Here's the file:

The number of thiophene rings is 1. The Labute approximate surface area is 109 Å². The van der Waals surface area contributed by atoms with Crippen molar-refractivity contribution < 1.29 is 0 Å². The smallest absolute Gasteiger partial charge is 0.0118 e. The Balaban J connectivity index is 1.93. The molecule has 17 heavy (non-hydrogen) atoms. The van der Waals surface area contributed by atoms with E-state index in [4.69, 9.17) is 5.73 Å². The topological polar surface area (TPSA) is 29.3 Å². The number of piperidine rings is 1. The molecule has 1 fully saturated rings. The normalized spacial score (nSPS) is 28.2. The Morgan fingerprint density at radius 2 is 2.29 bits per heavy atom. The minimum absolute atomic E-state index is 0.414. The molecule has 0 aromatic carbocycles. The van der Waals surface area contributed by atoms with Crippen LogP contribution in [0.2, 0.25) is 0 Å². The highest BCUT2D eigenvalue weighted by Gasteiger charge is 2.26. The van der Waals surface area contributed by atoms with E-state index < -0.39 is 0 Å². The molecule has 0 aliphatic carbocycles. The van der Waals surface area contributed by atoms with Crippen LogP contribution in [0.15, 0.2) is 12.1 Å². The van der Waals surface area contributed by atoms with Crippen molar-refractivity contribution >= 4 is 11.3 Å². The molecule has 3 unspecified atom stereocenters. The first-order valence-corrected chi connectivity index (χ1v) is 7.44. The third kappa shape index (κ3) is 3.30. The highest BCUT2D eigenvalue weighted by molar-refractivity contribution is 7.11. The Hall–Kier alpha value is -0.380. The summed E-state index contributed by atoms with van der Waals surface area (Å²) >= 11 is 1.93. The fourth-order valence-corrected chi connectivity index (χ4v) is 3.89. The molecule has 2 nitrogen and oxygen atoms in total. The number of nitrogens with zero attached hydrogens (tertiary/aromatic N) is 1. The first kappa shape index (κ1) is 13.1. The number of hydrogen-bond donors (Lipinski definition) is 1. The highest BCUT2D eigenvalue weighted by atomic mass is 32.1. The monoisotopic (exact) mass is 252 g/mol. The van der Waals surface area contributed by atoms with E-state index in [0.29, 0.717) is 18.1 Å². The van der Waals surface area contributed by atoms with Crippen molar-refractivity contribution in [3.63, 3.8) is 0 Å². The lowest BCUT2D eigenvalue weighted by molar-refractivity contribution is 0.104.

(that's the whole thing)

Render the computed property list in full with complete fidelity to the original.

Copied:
The number of thiophene rings is 1. The Labute approximate surface area is 109 Å². The van der Waals surface area contributed by atoms with Crippen molar-refractivity contribution < 1.29 is 0 Å². The smallest absolute Gasteiger partial charge is 0.0118 e. The Balaban J connectivity index is 1.93. The molecule has 17 heavy (non-hydrogen) atoms. The van der Waals surface area contributed by atoms with E-state index in [4.69, 9.17) is 5.73 Å². The topological polar surface area (TPSA) is 29.3 Å². The number of piperidine rings is 1. The molecule has 1 fully saturated rings. The normalized spacial score (nSPS) is 28.2. The Morgan fingerprint density at radius 2 is 2.29 bits per heavy atom. The minimum absolute atomic E-state index is 0.414. The molecule has 0 aromatic carbocycles. The van der Waals surface area contributed by atoms with Crippen LogP contribution in [0.2, 0.25) is 0 Å². The highest BCUT2D eigenvalue weighted by Gasteiger charge is 2.26. The van der Waals surface area contributed by atoms with E-state index < -0.39 is 0 Å². The molecule has 0 aliphatic carbocycles. The van der Waals surface area contributed by atoms with Crippen LogP contribution in [0.15, 0.2) is 12.1 Å². The van der Waals surface area contributed by atoms with Crippen molar-refractivity contribution >= 4 is 11.3 Å². The molecule has 3 unspecified atom stereocenters. The first-order valence-corrected chi connectivity index (χ1v) is 7.44. The third kappa shape index (κ3) is 3.30. The highest BCUT2D eigenvalue weighted by molar-refractivity contribution is 7.11. The Hall–Kier alpha value is -0.380. The summed E-state index contributed by atoms with van der Waals surface area (Å²) >= 11 is 1.93. The fourth-order valence-corrected chi connectivity index (χ4v) is 3.89. The molecule has 2 nitrogen and oxygen atoms in total. The number of nitrogens with zero attached hydrogens (tertiary/aromatic N) is 1. The first kappa shape index (κ1) is 13.1. The number of hydrogen-bond donors (Lipinski definition) is 1. The highest BCUT2D eigenvalue weighted by atomic mass is 32.1. The monoisotopic (exact) mass is 252 g/mol. The van der Waals surface area contributed by atoms with E-state index in [0.29, 0.717) is 18.1 Å². The van der Waals surface area contributed by atoms with Crippen molar-refractivity contribution in [3.63, 3.8) is 0 Å². The lowest BCUT2D eigenvalue weighted by molar-refractivity contribution is 0.104.